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The Life of Zora Neale Hurston

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Zora Neale Hurston, known as one of the most symbolic African American women during the Harlem Renaissance in the 1930’s. Hurston was known as a non fiction writer, anthropologist and folklorist. Hurston’s literature has served as a big eye opener during the Harlem Renaissance, celebrating black dialect and their traditions. Most of her published stories “depict relationships among black residents in her native southern Florida, was largely unconcerned with racial injustices” (Bomarito 89). Hurston was unique when it came to her racial point of views, promoting white racism instead of black racism. Even though her works had been forgotten by the time of her death, now her literature has left a bigger impact to future literature writers. Hurston’s life was full of an odd mixture between praise and censure, prosperity and poverty, pride and misfortune. This had led her to both positive and negative times in her trajectory.
Her given name is said to be Zora Neale Lee Hurston was born on January 2, 1891, even though there has been some mystery surrounding her real date of birth. Nevertheless, Hurston was born in Notasulga, Alabama to a baptist preacher named John Hurston, and to a seamstress named Lucy Potts. Hurston was the fifth child in the family. When Hurston was a toddler, her family relocated to Eatonville, Florida which was the first black town in the United States. After moving to Eatonville, Hurston’s father became mayor of the town for three consecutive terms. In 1904 when Hurston was only nine years old, her mother died “Which devastated Hurston” (Bomarito 89). Her father rapidly married a much younger woman, but Hurston did not get along with her. Hurston was sent to a boarding school in Jacksonville, Flor...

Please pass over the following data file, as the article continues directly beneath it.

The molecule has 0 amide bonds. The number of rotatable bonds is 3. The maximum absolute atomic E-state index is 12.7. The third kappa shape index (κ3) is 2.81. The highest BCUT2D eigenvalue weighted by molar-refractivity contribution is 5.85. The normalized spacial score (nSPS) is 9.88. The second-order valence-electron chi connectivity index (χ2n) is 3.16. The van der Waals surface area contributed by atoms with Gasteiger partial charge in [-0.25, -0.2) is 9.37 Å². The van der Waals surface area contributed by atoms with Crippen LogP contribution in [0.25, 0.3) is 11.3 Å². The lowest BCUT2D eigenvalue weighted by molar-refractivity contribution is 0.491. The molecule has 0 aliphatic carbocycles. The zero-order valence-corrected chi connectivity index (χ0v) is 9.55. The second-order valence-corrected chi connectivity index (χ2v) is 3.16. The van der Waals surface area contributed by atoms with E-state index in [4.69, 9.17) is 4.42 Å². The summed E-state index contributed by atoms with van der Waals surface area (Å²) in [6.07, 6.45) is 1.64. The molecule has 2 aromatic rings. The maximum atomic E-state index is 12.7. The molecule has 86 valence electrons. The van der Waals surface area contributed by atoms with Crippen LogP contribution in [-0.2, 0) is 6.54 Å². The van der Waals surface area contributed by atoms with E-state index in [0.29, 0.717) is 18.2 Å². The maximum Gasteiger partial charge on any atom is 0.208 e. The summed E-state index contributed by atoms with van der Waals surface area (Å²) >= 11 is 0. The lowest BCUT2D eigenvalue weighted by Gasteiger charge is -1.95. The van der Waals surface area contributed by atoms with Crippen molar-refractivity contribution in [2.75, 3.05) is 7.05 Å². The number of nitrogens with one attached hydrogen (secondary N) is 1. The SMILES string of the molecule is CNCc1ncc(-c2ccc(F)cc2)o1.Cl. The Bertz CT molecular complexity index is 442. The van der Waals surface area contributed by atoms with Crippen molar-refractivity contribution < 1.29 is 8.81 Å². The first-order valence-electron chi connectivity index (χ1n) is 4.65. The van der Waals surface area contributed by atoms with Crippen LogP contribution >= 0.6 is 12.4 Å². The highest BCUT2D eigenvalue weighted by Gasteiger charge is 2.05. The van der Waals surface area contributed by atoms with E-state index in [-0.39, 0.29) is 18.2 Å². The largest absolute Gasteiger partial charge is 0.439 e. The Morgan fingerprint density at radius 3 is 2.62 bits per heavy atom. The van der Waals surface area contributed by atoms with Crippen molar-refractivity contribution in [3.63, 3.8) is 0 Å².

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... with a ten-year-old boy” (Telgen 301). Hurston was worried because she is both African American and a women who did not have much voice at the time. Hurston was later absolved from this charge because she was not found guilty, but this damaged her reputation as a writer. She started to not feel part of one of the most important writers during the Harlem Renaissance. Hurston became depressed and she dropped out of public view because of this permanent humiliation.
After Hurston was absolved from all charges, Hurston kept writing even though her popularity was not at its highest anymore.

Works Cited

Boyd, Valerie. "Zora Neale Hurston: The Howard University Years." JSTOR. JSTOR, Spring 2003. Web. 15 Mar. 2014. .
Hurston, Zora Neale., and Carla Kaplan. Zora Neale Hurston: A Life in Letters. New York: Anchor, 2003. Print.
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